(Probably) 3 weeks after the game’s release, I ended up playing Cytus II on my crammed 5′ mobile phone, not by choice though. Someone asked me, why I can’t buy a regular Android tablet or an iPad to do the same job. Well that could be an option if those people would donate in any means for a new one, and I really don’t think utilizing an existing hardware piece could cause any troubles for commercial devs and companies (Google: really?).
After some searches I reached conclusion that Cytus II has integrated an “compliance check” called SafetyNet and the underlying Compatibility Test Suite (CTS), a framework introduced by Google to verify if any android device falls into the category of “compatible”. Since Surface Pro 3 has never got an official Android release (it’s a Microsoft thing, of course) and the base android x86 is shipped with root and development mode on, there is probably no way that any CTS tests on Surface Pro 3 would pass any time sooner.
Just earlier this day, I saw the news that Google is attmpting to block Gapps from running on “uncertified” devices, where modding the android device or unlocking bootloader would void the “certified” status. There’s even a webpage letting people to “register” their Androids with their device identifier which is absolutely not working after I attempted to register my Surface only getting an unknown error.
I would not blame Rayark for their attempt to place a layer of piracy protection on such a nice game while hurting the ones who modded their devices properly exactly to play these games. My question is: If such a lockdown is so important that this system had been deployed to thousands of android software by now, why make android an open standard? Why not switch to the Apple production mode if a centralized control force seems so vital to the whole android community? Such blockage wouldn’t be easily tolerated if the so called “register uncertified devide page” is just a lie, and I believe there will be a solution to circumvent such unreasonable restrictions eventually. Before that, the vast population of “uncertified” androids and modders wouldn’t be so comfortable and I might really need to ask myself: Why I should spend 3 months porting an open source OS to a new device just to find nothing should works by design.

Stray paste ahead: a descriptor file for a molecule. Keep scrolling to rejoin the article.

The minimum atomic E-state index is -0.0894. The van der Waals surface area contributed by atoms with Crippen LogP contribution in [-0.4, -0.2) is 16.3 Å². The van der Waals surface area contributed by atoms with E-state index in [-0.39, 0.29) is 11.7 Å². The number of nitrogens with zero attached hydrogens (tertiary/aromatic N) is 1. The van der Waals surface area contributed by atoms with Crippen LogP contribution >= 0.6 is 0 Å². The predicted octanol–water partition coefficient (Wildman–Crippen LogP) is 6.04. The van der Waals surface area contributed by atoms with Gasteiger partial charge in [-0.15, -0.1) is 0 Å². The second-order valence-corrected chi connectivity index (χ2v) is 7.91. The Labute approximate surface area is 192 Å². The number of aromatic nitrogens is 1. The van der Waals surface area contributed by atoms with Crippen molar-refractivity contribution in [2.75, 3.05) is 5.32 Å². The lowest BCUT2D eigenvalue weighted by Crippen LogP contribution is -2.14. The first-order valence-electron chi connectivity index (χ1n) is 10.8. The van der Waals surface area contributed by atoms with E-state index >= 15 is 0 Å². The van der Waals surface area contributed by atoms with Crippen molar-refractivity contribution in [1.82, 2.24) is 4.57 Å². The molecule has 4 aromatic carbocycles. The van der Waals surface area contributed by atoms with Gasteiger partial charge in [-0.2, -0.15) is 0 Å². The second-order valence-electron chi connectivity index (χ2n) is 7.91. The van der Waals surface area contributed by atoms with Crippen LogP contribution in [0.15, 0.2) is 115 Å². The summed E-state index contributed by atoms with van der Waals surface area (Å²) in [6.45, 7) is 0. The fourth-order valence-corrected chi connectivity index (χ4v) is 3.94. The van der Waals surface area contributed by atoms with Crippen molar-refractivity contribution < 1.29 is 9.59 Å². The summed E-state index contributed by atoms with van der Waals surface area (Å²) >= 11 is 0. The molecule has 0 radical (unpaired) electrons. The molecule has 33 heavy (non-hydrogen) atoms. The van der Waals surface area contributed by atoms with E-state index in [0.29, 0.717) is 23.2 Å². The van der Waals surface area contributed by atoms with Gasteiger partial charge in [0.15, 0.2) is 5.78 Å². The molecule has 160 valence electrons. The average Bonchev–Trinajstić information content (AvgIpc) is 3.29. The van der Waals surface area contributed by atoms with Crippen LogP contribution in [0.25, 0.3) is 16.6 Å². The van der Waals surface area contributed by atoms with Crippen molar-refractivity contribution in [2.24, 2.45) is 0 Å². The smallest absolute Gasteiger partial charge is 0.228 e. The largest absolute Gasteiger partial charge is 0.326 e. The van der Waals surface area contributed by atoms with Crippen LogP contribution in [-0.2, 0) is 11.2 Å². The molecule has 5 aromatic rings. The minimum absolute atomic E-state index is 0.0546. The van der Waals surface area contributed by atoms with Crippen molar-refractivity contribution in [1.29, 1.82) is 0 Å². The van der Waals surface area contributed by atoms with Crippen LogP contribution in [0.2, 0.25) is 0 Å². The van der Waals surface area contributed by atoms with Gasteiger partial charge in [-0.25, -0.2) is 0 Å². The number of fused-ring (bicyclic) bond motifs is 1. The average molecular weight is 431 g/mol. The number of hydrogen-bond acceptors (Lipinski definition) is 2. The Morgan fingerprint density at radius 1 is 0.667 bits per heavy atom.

When I told someone Chengdu is a hot city, I meant both food and the city itself. Hopefully, I finally remembered that I forgot
procrastinated to post my photos I took when I travelled to Chengdu and stayed for a few days this winter. Still, these pictures are taken from my old Canon 50D DSLR and the mediocre lens.
It’s -30 degree celcius in Madison. It’s snowing. It’s the season of white album again.
Camera: Canon EOS 50D (a really old DSLR)
Lens: Canon EF-S 17-85mm f4-5.6 IS USM (yes, the very mediocre default)
Location: In my room [precise location redacted]
After windows upgrading itself to release 1703 aka. the creator update, Grub bootloader can no longer start and says
error: unknown filesystem and dropped in to grub rescue shell. Windows boots up fine from firmware memu.
Manually doing hexediting just taught me another valuable lesson: @Windows has the worst upgrade handling.
— @cth451 July 28, 2017
- Prepare a USB linux live environment.
- Find the correct partition number, it might have been changed during upgrade.
- Look for
grubx64.efiin your EFI system partition and use a hex editor to open it
- Search for
/boot/gruband notice the
(,gptN)where N is your original partition number for linux OS.
- Change N to the new parition number, save the file and reboot.
Before upgrade, my partition scheme was:
- sda1 fat32: EFI system parition
- sda2 ext4: Archlinux root filesystem
- sda4 ntfs: Windows drive C
- sda3 ext4: AOSC OS root filesystem
Partition numbers were not exactly in physical order of data, for I shrinked Archlinux to make room for Windows installation. However after upgrade, it became:
- sda1 fat32: EFI system parition
- sda2 ext4: Archlinux root filesystem
- sda3: Windows drive C
- sda4: Windows recovery environment
- sda5: AOSC OS root filesystem
So what did windows do down there? It shrinked drive C and made a little recovery partition, then re-sorted the partition numbers. However grub bootloader looks for partitions by partition number. It tried parition 3 (which was a valid linux filesystem), but it’s an ntfs now.
Okay found a hardcoded partition number in grubx64.efi… Attempting manual edit… pic.twitter.com/Cww8706Xp8
— @cth451 July 28, 2017
This partition number is hardcoded into the bootloader efi image, so we need to manually hexedit it.
A photo of the Yodo-gawa (淀川) from the skyscrapers with the old DSLR Canon 50D. Juusou-suji (十三筋) and Hankyu railways are visible in this picture.
EXIF: Camera = Canon EOS 50D Lens = EF-S 17-85mm f/4-5.6 IS USM ISO = 100 Aperture = f/11 Exposure = 30"
A shot of the only double decked bridge in Osaka. Taken with my Xperia Z5 on the cruise ship during sunset.